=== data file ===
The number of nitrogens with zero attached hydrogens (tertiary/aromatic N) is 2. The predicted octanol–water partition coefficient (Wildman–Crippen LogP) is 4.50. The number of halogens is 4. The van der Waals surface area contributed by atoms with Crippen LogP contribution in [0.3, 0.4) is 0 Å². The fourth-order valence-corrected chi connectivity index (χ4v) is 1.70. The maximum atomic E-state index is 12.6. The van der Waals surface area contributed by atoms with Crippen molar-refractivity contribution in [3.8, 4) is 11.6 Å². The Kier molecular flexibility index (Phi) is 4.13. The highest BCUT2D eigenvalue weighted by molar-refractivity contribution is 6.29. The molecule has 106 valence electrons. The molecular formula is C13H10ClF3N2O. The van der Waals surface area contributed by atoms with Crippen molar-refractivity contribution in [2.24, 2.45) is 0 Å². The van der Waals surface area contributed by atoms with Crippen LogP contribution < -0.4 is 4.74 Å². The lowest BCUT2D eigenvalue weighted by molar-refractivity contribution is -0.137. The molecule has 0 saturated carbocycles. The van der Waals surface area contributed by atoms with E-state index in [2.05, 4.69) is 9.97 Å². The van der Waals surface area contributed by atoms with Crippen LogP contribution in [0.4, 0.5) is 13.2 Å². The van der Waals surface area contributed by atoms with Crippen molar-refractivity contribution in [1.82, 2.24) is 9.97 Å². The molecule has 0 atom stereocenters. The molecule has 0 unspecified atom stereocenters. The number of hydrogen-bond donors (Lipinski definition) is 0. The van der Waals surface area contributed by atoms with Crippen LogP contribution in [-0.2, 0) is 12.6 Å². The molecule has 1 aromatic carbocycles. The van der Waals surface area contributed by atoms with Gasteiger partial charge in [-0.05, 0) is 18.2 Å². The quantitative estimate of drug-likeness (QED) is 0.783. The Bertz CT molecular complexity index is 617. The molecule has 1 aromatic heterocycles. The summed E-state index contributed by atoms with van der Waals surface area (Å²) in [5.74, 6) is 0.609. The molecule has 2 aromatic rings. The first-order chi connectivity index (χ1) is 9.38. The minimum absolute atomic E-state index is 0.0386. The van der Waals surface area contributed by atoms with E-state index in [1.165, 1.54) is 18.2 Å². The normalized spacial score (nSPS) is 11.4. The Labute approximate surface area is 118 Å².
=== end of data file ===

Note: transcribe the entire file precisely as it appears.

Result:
The number of nitrogens with zero attached hydrogens (tertiary/aromatic N) is 2. The predicted octanol–water partition coefficient (Wildman–Crippen LogP) is 4.50. The number of halogens is 4. The van der Waals surface area contributed by atoms with Crippen LogP contribution in [0.3, 0.4) is 0 Å². The fourth-order valence-corrected chi connectivity index (χ4v) is 1.70. The maximum atomic E-state index is 12.6. The van der Waals surface area contributed by atoms with Crippen molar-refractivity contribution in [3.8, 4) is 11.6 Å². The Kier molecular flexibility index (Phi) is 4.13. The highest BCUT2D eigenvalue weighted by molar-refractivity contribution is 6.29. The molecule has 106 valence electrons. The molecular formula is C13H10ClF3N2O. The van der Waals surface area contributed by atoms with Crippen molar-refractivity contribution in [2.24, 2.45) is 0 Å². The van der Waals surface area contributed by atoms with Crippen LogP contribution < -0.4 is 4.74 Å². The lowest BCUT2D eigenvalue weighted by molar-refractivity contribution is -0.137. The molecule has 0 saturated carbocycles. The van der Waals surface area contributed by atoms with E-state index in [2.05, 4.69) is 9.97 Å². The van der Waals surface area contributed by atoms with Crippen LogP contribution in [0.4, 0.5) is 13.2 Å². The van der Waals surface area contributed by atoms with Crippen molar-refractivity contribution in [1.82, 2.24) is 9.97 Å². The molecule has 0 atom stereocenters. The molecule has 0 unspecified atom stereocenters. The number of hydrogen-bond donors (Lipinski definition) is 0. The van der Waals surface area contributed by atoms with Crippen LogP contribution in [-0.2, 0) is 12.6 Å². The molecule has 1 aromatic carbocycles. The van der Waals surface area contributed by atoms with Gasteiger partial charge in [-0.05, 0) is 18.2 Å². The quantitative estimate of drug-likeness (QED) is 0.783. The Bertz CT molecular complexity index is 617. The molecule has 1 aromatic heterocycles. The summed E-state index contributed by atoms with van der Waals surface area (Å²) in [5.74, 6) is 0.609. The molecule has 2 aromatic rings. The first-order chi connectivity index (χ1) is 9.38. The minimum absolute atomic E-state index is 0.0386. The van der Waals surface area contributed by atoms with E-state index in [1.165, 1.54) is 18.2 Å². The normalized spacial score (nSPS) is 11.4. The Labute approximate surface area is 118 Å².